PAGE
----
Irish CNN journalist Donie O'Sullivan has car stolen as part of weirdly specific online challenge 1 year ago

Irish CNN journalist Donie O'Sullivan has car stolen as part of weirdly specific online challenge

The popular journalist was "hit by the Kia Boyz", it seems.

He stole hearts and minds with his viral coverage of the US insurrection on a fateful day in January of 2021, but popular CNN journalist Donie O'Sullivan has fallen victim to a high-profile theft of strange design.


On Monday, O'Sullivan revealed via Twitter that his rental car was stolen on the previous evening in St. Louis, Missouri.

According to the Kerry native, his specific rental car – a Kia – may have been deliberately targeted as part of a strange online challenge carried out by people referring to themselves as the 'Kia Boyz', which kind of sounds like a low-rent gang that Batman might scrap with on a quiet night in Gotham.

"Cop asks what kind of car it was... I say a Kia," explained O'Sullivan. "He nods his head and says something like, 'Oh yeah, you got hit by the Kia Boyz...'. Cops are saying it's an online challenge."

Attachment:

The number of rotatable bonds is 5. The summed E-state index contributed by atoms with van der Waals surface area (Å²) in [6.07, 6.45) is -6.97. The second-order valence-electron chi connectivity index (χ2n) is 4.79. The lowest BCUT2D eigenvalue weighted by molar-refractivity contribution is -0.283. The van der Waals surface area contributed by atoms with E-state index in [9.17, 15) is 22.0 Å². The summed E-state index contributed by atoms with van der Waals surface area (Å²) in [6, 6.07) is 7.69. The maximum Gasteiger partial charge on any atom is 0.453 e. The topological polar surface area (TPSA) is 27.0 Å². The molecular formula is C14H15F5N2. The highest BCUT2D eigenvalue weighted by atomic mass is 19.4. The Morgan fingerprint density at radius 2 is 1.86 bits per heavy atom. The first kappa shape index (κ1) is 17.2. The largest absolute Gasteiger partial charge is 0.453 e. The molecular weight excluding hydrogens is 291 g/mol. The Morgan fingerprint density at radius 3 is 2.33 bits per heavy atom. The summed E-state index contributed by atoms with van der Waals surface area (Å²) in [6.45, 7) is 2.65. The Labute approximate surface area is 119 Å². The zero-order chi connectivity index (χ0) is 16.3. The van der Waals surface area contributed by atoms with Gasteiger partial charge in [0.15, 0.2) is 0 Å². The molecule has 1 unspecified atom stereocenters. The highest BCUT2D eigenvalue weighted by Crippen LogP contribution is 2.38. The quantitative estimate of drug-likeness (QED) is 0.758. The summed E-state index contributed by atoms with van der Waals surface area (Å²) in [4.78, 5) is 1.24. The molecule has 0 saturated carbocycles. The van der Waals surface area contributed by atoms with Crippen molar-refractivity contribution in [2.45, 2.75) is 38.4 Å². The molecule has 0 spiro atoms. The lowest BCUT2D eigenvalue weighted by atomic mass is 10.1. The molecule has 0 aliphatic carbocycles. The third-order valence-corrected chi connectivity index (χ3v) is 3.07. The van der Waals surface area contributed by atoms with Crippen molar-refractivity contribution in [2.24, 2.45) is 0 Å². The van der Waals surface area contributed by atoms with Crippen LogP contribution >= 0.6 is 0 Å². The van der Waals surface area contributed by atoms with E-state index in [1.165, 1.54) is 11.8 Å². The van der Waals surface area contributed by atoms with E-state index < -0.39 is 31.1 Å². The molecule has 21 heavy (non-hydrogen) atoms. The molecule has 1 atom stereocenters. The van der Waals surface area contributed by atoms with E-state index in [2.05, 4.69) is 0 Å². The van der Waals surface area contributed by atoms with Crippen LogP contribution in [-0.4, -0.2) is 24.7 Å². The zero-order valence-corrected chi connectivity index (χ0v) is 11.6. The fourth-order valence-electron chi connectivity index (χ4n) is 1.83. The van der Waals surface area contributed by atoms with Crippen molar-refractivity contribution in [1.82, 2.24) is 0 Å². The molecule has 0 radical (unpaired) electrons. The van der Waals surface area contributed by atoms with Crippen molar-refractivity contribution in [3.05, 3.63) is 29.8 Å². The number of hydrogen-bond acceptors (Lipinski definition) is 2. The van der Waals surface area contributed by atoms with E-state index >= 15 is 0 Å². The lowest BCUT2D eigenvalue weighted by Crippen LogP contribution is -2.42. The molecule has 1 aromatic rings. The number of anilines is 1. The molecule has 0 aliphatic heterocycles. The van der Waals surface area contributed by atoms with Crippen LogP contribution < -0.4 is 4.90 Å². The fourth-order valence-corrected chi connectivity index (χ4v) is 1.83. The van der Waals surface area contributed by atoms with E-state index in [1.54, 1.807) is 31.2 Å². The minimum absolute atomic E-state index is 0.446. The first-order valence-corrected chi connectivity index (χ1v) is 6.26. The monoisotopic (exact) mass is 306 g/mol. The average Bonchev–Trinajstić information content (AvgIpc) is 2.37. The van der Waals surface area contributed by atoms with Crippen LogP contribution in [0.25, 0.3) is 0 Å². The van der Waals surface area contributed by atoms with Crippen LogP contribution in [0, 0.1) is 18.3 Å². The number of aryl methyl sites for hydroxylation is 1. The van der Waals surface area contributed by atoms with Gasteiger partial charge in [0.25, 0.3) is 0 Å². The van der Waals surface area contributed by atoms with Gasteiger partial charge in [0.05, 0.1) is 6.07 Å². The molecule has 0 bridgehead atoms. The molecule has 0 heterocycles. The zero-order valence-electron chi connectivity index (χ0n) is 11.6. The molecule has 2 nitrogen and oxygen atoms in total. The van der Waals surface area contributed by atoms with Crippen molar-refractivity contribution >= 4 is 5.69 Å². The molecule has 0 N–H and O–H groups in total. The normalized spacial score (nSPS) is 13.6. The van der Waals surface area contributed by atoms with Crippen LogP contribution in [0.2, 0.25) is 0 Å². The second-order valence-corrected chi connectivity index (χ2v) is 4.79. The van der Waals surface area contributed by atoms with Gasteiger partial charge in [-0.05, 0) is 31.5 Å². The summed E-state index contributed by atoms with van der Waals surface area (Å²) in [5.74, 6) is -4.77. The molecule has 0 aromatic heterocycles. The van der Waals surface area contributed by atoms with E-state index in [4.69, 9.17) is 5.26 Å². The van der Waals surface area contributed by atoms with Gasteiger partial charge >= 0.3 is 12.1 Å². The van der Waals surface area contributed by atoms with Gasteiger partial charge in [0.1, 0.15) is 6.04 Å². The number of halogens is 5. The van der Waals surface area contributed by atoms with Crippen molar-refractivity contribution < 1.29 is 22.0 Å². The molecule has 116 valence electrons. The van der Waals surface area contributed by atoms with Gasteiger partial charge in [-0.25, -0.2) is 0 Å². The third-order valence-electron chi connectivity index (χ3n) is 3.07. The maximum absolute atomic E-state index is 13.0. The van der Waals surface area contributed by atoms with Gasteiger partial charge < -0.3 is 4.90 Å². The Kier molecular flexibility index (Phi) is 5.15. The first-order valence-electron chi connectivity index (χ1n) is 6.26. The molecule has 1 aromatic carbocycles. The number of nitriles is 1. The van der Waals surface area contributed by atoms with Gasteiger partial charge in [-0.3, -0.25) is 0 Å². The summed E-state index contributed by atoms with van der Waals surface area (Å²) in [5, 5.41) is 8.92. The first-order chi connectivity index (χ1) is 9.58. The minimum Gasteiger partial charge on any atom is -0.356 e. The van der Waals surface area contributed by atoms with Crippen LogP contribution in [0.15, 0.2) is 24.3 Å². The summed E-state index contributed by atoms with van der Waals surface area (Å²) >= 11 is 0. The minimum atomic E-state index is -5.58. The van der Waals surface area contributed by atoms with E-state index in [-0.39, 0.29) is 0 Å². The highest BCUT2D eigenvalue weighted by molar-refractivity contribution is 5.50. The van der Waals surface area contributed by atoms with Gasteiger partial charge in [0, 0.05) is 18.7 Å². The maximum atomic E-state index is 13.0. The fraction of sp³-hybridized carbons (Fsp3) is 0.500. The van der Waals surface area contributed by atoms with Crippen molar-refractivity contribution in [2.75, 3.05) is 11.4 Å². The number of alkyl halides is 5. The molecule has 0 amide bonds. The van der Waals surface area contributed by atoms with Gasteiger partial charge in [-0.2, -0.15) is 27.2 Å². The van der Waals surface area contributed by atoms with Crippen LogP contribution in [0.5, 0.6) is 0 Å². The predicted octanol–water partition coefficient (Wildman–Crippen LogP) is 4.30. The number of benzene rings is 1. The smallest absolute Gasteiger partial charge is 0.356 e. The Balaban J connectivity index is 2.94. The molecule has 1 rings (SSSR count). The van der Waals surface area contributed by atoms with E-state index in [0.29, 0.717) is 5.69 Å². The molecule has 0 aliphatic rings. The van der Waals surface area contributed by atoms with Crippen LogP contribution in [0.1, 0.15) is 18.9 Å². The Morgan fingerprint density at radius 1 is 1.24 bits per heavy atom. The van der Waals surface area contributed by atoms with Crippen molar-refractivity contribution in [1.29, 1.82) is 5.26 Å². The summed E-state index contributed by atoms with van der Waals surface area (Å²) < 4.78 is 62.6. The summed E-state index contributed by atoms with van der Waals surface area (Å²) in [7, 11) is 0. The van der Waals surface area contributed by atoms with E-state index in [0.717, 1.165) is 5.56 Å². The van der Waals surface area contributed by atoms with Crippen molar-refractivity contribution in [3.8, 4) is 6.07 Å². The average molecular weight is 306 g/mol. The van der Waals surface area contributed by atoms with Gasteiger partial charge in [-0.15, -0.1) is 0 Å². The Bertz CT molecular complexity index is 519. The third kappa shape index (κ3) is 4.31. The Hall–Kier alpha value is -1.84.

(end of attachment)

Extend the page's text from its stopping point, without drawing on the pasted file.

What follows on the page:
O'Sullivan initially directly associated the 'challenge' with TikTok but later deleted his tweet after another journalist pointed out that the supposed 'TikTok challenge' actually appears to be unfolding primarily on Instagram and YouTube.


"The cop I dealt with said the tactics for stealing Kias are spreading online and that some people have been posting videos of stolen cars for the likes," noted O'Sullivan in a follow-up tweet.

The criminal craze has emerged in America in recent months.


According to Insider, the trend was first identified last December in Milwaukee – get your 'Alice Cooper in Wayne's World' references in now – with a spate of Kia and Hyundai vehicles targeted for theft.

The vehicles are accessed by using a USB cord. Once stolen, the thieves joyride for a time before crashing or abandoning the cars. CarBuzz noted in December that as many as 30 thefts of Kia or Hyundai vehicles were occurring on a daily basis.

Police in St. Petersburg, Florida reported on the "unusual trend" at the end of July, stating that 23 out of 56 stolen cars in the preceding two-week period were Kia or Hyundai models.

Authorities in several additional US states have reported similar incidents.